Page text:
Alcohol consumption in pregnancy: an ISS study
The workshop “Prevention, early diagnosis and targeted treatment of Foetal Alcohol Spectrum Disorders (FASDs) and Foetal Alcohol Syndrome (FAS)” was held on 9-10 May 2022. Organized by the National Centre for Addictions and Doping of the Istituto Superiore di Sanità (ISS), the event was a valuable opportunity to learn more about these permanent, yet invisible, conditions, which are still little known in Italy.
The leading experts on FAS and FASDs provided an overview of current scientific evidence and prevention strategies, discussed the risks of alcohol consumption, and explained how to make an early diagnosis in newborns when prenatal alcohol exposure is suspected. The objective was to allow professionals to share their experiences with a view to facilitating a rapid response through targeted treatment. This is essential to minimizing secondary disabilities in people with FASDs or fully expressed FAS and helping them live a comfortable and safe life, as independently as possible. The final part of the workshop featured speeches from members of the Italian Association for Disorders Caused by Prenatal Alcohol and/or Drug Exposure (AIDEFAD), and a review of the project “Prevention, early diagnosis and targeted treatment of Foetal Alcohol Spectrum Disorders (FASDs) and Foetal Alcohol Syndrome (FAS)” of the National Centre for Disease Prevention and Control (CCM), during which key findings from laboratory tests and training activities were presented.
The workshop’s scientific director, Simona Pichini, shared some data from the study, which highlighted a downward trend in the number of women drinking alcohol during the 9 months of pregnancy.
As part of the research, which involved mothers and newborns from across the country, (maternal) hair samples and neonatal meconium samples were tested for a highly specific metabolite of ethanol, ethyl glucuronide (EtG). The preliminary results, obtained from non-paired cohorts of pregnant women and newborn babies, showed that a marginal proportion of Italian women (0.1%) engaged in heavy drinking during pregnancy, and that only a small percentage of babies were exposed to alcohol before birth.
Participants in the study included non-paired groups of 20 delivering mothers and 20 newborns per city, recruited from public hospitals in Northern, Central and Southern Italy (including the islands).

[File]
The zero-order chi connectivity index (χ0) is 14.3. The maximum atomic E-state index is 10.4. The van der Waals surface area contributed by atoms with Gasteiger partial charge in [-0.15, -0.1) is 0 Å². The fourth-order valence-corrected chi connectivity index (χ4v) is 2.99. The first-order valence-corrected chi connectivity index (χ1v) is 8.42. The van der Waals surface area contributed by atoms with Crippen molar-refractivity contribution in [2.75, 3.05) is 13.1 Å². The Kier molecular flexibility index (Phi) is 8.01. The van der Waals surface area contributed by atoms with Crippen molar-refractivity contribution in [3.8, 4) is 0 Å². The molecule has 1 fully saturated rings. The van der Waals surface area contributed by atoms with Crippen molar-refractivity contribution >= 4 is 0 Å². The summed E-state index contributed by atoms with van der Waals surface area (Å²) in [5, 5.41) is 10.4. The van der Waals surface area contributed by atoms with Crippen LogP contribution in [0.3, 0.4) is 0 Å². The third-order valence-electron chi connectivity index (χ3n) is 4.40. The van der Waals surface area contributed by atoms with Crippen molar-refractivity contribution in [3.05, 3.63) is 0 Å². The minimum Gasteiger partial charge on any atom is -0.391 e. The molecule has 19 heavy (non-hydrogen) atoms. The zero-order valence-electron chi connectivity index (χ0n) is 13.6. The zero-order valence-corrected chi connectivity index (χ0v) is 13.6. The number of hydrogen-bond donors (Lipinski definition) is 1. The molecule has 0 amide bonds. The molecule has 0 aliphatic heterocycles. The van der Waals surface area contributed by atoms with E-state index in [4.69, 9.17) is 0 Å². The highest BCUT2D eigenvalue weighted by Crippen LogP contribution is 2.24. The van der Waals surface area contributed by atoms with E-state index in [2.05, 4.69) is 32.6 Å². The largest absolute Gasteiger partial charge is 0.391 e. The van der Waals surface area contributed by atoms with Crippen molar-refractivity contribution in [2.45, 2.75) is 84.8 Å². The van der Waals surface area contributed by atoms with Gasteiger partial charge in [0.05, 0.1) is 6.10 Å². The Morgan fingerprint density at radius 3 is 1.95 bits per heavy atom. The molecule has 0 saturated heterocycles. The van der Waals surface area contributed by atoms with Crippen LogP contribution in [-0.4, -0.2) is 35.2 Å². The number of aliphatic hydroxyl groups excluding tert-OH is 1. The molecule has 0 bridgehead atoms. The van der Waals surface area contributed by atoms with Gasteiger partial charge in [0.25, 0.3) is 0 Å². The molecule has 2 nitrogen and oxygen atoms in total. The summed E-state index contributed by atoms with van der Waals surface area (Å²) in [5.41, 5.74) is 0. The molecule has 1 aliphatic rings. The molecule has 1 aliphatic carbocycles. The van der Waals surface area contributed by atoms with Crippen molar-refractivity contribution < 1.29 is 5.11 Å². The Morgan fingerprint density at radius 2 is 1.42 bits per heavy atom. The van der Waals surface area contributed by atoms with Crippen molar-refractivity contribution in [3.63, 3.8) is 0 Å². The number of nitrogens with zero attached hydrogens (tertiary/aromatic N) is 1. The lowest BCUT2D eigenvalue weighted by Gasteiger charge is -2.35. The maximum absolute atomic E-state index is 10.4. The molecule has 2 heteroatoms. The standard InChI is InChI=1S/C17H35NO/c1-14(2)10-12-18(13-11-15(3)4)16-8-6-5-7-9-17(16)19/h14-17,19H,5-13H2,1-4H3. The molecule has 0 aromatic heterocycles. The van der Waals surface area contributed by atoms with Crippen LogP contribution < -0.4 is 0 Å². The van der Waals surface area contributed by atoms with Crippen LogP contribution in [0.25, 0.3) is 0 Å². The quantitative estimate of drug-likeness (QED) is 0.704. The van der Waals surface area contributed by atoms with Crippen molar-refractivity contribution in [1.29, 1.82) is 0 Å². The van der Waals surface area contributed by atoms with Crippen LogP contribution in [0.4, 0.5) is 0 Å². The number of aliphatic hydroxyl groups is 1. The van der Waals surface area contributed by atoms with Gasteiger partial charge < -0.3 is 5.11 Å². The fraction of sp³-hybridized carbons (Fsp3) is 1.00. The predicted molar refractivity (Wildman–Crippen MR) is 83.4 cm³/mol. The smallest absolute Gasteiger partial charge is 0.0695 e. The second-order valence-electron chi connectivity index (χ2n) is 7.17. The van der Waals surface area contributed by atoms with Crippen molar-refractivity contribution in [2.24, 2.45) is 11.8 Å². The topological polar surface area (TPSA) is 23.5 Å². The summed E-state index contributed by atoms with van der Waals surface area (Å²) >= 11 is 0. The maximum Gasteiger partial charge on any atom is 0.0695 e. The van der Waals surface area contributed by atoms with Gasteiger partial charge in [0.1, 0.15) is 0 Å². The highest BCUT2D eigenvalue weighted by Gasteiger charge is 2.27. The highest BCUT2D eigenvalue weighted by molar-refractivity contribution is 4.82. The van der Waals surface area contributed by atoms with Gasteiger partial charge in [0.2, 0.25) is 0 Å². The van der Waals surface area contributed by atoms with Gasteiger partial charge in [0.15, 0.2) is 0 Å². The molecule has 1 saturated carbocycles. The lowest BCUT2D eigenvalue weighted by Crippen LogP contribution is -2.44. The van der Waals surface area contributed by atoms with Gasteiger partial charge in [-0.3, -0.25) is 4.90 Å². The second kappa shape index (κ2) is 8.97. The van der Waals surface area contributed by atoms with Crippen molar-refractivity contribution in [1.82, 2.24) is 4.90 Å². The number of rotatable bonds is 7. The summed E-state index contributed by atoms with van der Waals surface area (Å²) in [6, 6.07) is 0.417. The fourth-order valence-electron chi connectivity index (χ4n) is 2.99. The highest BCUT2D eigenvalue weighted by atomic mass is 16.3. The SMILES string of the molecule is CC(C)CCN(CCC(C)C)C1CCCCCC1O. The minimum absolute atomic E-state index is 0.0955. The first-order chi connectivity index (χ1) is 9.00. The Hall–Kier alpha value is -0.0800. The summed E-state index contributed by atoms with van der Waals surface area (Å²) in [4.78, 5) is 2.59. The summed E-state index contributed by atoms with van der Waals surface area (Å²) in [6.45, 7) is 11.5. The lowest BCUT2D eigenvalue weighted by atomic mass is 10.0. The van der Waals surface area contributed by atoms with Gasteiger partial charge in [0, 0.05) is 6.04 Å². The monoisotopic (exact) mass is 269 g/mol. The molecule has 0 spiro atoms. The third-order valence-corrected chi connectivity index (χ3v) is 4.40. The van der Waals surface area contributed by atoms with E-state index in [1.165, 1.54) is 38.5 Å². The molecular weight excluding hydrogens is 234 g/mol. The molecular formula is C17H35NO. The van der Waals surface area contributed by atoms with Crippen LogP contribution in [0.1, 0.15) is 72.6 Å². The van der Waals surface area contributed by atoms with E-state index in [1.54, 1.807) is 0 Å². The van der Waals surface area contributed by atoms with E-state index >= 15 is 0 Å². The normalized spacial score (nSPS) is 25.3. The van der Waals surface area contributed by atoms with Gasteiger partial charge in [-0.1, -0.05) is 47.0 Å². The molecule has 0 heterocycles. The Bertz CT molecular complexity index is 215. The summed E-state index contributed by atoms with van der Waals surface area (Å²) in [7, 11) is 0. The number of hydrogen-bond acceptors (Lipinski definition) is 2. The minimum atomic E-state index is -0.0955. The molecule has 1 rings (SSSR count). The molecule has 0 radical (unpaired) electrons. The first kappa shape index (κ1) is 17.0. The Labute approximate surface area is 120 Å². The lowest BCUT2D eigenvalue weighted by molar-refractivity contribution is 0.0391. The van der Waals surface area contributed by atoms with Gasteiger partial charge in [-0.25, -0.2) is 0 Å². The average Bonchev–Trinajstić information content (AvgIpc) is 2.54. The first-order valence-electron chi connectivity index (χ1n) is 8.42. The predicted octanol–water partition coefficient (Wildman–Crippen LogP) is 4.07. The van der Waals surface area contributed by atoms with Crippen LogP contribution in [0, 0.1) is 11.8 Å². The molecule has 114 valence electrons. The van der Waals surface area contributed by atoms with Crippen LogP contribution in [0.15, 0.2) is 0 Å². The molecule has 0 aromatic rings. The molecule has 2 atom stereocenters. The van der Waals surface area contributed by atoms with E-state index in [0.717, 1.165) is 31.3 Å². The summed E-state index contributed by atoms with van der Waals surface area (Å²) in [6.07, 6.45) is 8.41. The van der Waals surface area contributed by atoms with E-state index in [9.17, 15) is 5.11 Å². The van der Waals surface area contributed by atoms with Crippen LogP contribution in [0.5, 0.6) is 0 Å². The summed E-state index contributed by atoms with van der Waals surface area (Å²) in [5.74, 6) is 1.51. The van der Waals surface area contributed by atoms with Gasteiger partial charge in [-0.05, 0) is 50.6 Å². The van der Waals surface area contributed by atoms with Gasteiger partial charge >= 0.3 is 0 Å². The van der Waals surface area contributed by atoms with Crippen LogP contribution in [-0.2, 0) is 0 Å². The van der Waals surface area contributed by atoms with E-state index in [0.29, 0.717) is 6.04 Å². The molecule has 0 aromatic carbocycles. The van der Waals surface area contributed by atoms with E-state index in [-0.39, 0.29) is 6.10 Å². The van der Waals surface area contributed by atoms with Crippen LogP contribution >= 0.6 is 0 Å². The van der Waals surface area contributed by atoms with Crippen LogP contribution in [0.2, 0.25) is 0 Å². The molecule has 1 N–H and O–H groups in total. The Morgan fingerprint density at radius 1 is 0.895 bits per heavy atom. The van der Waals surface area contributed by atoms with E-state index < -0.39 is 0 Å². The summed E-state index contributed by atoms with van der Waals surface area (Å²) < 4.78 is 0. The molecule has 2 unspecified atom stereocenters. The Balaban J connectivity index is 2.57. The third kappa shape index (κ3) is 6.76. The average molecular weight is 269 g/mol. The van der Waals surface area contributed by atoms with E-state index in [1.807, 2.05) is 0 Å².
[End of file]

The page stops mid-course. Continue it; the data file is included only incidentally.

Meconium and hair samples (up to 8 cm long) were collected within 24 hours after childbirth and subsequently analysed.
Ethyl glucuronide was quantified in both biological matrices using a validated method combining gas chromatography and tandem mass spectrometry.
Hair EtG concentrations lower than 5 pg/mg were considered as indicative of abstinence, concentrations >5 pg/mg, but lower than 30 pg/mg, as indicative of low alcohol consumption during pregnancy, and ≥30 pg/mg of excessive drinking. To date, 781 hair samples and 642 meconium samples have been analysed:
- Only one in 781 (0.1%) women was found to have chronic excess alcohol consumption, with EtG concentrations > 30 pg/mg, while EtG concentrations >5 pg/mg and >11 pg/mg were recorded in 8.2% and 1.4% of hair samples, respectively
- Prenatal alcohol exposure was confirmed in four babies (0.6%) with meconium EtG >30 ng/g
- Most of the women involved in the study (mean age: 34 years) were Italian citizens (88%) and had a job (69%); 44% had a university degree and 39% a higher-education qualification. The four exposed babies did not exhibit clear signs of disabilities or defects at birth
It is important to remember that alcohol consumption during pregnancy, and subsequent foetal exposure, can cause adverse perinatal outcomes such as: preterm birth, withdrawal symptoms, tremors, hyperreflexia and abnormal physical and mental development later in life. Available data, however, show that existing health policies have helped raise Italian women’s awareness of the risks of consuming alcohol during pregnancy.